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A battle cry is a yell or chant taken up in battle, usually by members of the same combatant group.
Battle cries are not necessarily articulate (e.g. "Eliaaaa!", "Alala"..), although they often aim to invoke patriotic or religious sentiment. Their purpose is a combination of arousing aggression and esprit de corps on one's own side and causing intimidation on the hostile side. Battle cries are a universal form of display behaviour (i.e., threat display) aiming at competitive advantage, ideally by overstating one's own aggressive potential to a point where the enemy prefers to avoid confrontation altogether and opts to flee. In order to overstate one's potential for aggression, battle cries need to be as loud as possible, and have historically often been amplified by acoustic devices such as horns, drums, conches, carnyxes, bagpipes, bugles, etc. (see also martial music).
Battle cries are closely related to other behavioral patterns of human aggression, such as war dances and taunting, performed during the "warming up" phase preceding the escalation of physical violence. From the Middle Ages, many cries appeared on standards and were adopted as mottoes, an example being the motto "Dieu et mon droit" ("God and my right") of the English kings. It is said that this was Edward III's rallying cry during the Battle of Crécy. The word "slogan" originally derives from sluagh-gairm or sluagh-ghairm (sluagh = "people", "army", and gairm = "call", "proclamation"), the Scottish Gaelic word for "gathering-cry" and in times of war for "battle-cry". The Gaelic word was borrowed into English as slughorn, sluggorne, "slogum", and slogan.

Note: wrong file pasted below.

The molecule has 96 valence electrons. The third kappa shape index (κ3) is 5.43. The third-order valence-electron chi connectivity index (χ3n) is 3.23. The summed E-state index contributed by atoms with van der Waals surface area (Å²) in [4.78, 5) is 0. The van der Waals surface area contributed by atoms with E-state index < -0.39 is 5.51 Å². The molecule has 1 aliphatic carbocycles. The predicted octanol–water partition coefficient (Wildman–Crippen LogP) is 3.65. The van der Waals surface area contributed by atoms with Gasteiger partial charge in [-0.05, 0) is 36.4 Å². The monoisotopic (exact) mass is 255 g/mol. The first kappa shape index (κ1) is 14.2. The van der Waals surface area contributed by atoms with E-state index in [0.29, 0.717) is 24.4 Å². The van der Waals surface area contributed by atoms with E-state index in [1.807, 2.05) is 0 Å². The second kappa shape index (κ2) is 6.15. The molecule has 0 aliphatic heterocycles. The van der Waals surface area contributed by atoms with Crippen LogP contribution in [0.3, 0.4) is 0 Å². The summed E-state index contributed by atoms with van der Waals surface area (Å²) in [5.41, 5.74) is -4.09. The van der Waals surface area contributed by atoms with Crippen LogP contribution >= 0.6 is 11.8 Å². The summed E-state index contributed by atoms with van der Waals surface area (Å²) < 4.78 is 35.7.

One of the common Hindu war cries was "Har Har Mahadev" meaning either Everyone is Mahadev or Mahadev takes sorrows away.
A common war cry used in ancient Tamilakam was "Vetrivel, Veeravel" (Victorious Vel, Courageous Vel). Vel is the holy lance of the Hindu god of war Murugan.
Each Turkic tribe and tribal union had its distinct Tamga (seal), totemic Ongon bird, and distinct Uran (battle cry) (hence the Slavic Urah "battle cry"). While tamgas and ongons could be distinct down to individuals, the hue of horses and uran battle cries belonged to each tribe, were passed down from generation to generation, and some modern battle cries were recorded in antiquity. On split of the tribe, their unique distinction passed to a new political entity, endowing different modern states with the same uran battle cries of the split tribes, for example Kipchak battle cry among Kazakhs, Kirgizes, Turkmens, and Uzbeks. Some larger tribes' uran battle cries:
Allahu Akbar and Allah-Allah were used by Muslim armies throughout history. "Victory or martyrdom" was also a common battlecry; the Qur'an 9:52 says that Allah has promised to the righteous Muslim warrior one of these two glorious ideals.
When putting out peasants' rebellions in Germany and Scandinavia around 1500, such as in the Battle of Hemmingstedt, the Dutch mercenaries of the Black Guard yelled "Wahr di buer, die garde kumt" ('Beware, peasants, the guards are comin')
The Spanish cried "Santiago" (St. James) both when reconquering Spain from the Moors and during conquest in early colonial America.
King Henry IV of France (13 December 1553 - 14 May 1610), a pleasure-loving and cynical military leader, famed for wearing a striking white plume in his helmet and for his war cry: "Follow my white plume!" (French: "Ralliez-vous à mon panache blanc!").
In the Battle of Dybbøl in 1864, both Danish and German forces used "Hurrah" as a war cry.
During World War One in the Italian Front of 1915. Before battle, Italian Soldiers would yell "Savoia" or "Avanti Savoia", which is "Forward Savoy" in Italian.
During World War II, Banzai served as a battle cry of sorts for Japanese soldiers, particularly in a "banzai charge". The most popular battle cry is "Ei ei oh"(), which is usually used at the start of battle.